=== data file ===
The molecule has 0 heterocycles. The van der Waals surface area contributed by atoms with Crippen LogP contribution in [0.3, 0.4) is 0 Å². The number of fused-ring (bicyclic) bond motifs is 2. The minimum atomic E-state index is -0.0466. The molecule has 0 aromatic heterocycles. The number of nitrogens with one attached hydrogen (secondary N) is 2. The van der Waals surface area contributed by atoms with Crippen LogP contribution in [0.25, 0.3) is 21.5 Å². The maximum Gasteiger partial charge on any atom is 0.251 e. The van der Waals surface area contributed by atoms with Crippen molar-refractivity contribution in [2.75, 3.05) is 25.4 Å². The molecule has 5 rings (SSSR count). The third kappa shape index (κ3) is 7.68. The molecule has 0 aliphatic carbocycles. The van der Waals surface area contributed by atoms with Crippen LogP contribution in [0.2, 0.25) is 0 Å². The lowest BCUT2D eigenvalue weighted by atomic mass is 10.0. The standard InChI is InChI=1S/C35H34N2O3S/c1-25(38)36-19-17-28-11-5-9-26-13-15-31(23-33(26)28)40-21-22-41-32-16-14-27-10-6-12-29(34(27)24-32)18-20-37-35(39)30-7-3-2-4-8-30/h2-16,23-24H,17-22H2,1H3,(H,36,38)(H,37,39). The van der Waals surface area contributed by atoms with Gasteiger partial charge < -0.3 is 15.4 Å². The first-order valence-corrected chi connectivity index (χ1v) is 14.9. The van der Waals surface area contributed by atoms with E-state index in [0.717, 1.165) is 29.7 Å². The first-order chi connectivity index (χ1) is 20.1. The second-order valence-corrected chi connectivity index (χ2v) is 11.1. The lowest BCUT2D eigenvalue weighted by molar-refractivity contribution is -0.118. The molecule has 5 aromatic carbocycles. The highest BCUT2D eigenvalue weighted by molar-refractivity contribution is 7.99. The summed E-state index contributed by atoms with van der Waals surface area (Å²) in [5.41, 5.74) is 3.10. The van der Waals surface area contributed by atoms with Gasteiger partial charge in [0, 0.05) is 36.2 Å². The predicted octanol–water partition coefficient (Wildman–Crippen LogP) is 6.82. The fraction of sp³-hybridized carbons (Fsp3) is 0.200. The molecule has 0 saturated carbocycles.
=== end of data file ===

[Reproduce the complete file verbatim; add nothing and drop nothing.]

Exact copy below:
The molecule has 0 heterocycles. The van der Waals surface area contributed by atoms with Crippen LogP contribution in [0.3, 0.4) is 0 Å². The number of fused-ring (bicyclic) bond motifs is 2. The minimum atomic E-state index is -0.0466. The molecule has 0 aromatic heterocycles. The number of nitrogens with one attached hydrogen (secondary N) is 2. The van der Waals surface area contributed by atoms with Crippen LogP contribution in [0.25, 0.3) is 21.5 Å². The maximum Gasteiger partial charge on any atom is 0.251 e. The van der Waals surface area contributed by atoms with Crippen molar-refractivity contribution in [2.75, 3.05) is 25.4 Å². The molecule has 5 rings (SSSR count). The third kappa shape index (κ3) is 7.68. The molecule has 0 aliphatic carbocycles. The van der Waals surface area contributed by atoms with Crippen LogP contribution in [0.2, 0.25) is 0 Å². The lowest BCUT2D eigenvalue weighted by atomic mass is 10.0. The standard InChI is InChI=1S/C35H34N2O3S/c1-25(38)36-19-17-28-11-5-9-26-13-15-31(23-33(26)28)40-21-22-41-32-16-14-27-10-6-12-29(34(27)24-32)18-20-37-35(39)30-7-3-2-4-8-30/h2-16,23-24H,17-22H2,1H3,(H,36,38)(H,37,39). The van der Waals surface area contributed by atoms with Gasteiger partial charge < -0.3 is 15.4 Å². The first-order valence-corrected chi connectivity index (χ1v) is 14.9. The van der Waals surface area contributed by atoms with E-state index in [0.717, 1.165) is 29.7 Å². The first-order chi connectivity index (χ1) is 20.1. The second-order valence-corrected chi connectivity index (χ2v) is 11.1. The lowest BCUT2D eigenvalue weighted by molar-refractivity contribution is -0.118. The molecule has 5 aromatic carbocycles. The highest BCUT2D eigenvalue weighted by molar-refractivity contribution is 7.99. The summed E-state index contributed by atoms with van der Waals surface area (Å²) in [5.41, 5.74) is 3.10. The van der Waals surface area contributed by atoms with Gasteiger partial charge in [0, 0.05) is 36.2 Å². The predicted octanol–water partition coefficient (Wildman–Crippen LogP) is 6.82. The fraction of sp³-hybridized carbons (Fsp3) is 0.200. The molecule has 0 saturated carbocycles.